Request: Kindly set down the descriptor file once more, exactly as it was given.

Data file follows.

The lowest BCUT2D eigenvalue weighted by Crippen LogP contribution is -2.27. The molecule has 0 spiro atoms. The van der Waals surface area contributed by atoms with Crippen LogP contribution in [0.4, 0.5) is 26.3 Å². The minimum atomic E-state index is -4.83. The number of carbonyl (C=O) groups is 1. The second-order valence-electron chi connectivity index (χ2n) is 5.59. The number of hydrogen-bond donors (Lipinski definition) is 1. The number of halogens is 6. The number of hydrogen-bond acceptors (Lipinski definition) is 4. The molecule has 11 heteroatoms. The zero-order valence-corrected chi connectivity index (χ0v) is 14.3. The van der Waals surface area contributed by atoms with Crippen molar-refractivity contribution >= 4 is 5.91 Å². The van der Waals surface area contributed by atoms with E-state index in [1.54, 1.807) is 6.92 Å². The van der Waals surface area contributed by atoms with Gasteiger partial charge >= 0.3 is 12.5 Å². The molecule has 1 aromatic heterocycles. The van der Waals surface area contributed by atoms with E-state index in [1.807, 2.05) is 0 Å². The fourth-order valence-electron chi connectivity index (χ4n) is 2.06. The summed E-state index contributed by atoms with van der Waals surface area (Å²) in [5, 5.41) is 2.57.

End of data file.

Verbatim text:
The lowest BCUT2D eigenvalue weighted by Crippen LogP contribution is -2.27. The molecule has 0 spiro atoms. The van der Waals surface area contributed by atoms with Crippen LogP contribution in [0.4, 0.5) is 26.3 Å². The minimum atomic E-state index is -4.83. The number of carbonyl (C=O) groups is 1. The second-order valence-electron chi connectivity index (χ2n) is 5.59. The number of hydrogen-bond donors (Lipinski definition) is 1. The number of halogens is 6. The number of hydrogen-bond acceptors (Lipinski definition) is 4. The molecule has 11 heteroatoms. The zero-order valence-corrected chi connectivity index (χ0v) is 14.3. The van der Waals surface area contributed by atoms with Crippen molar-refractivity contribution >= 4 is 5.91 Å². The van der Waals surface area contributed by atoms with E-state index in [1.54, 1.807) is 6.92 Å². The van der Waals surface area contributed by atoms with Gasteiger partial charge >= 0.3 is 12.5 Å². The molecule has 1 aromatic heterocycles. The van der Waals surface area contributed by atoms with E-state index in [1.807, 2.05) is 0 Å². The fourth-order valence-electron chi connectivity index (χ4n) is 2.06. The summed E-state index contributed by atoms with van der Waals surface area (Å²) in [5, 5.41) is 2.57.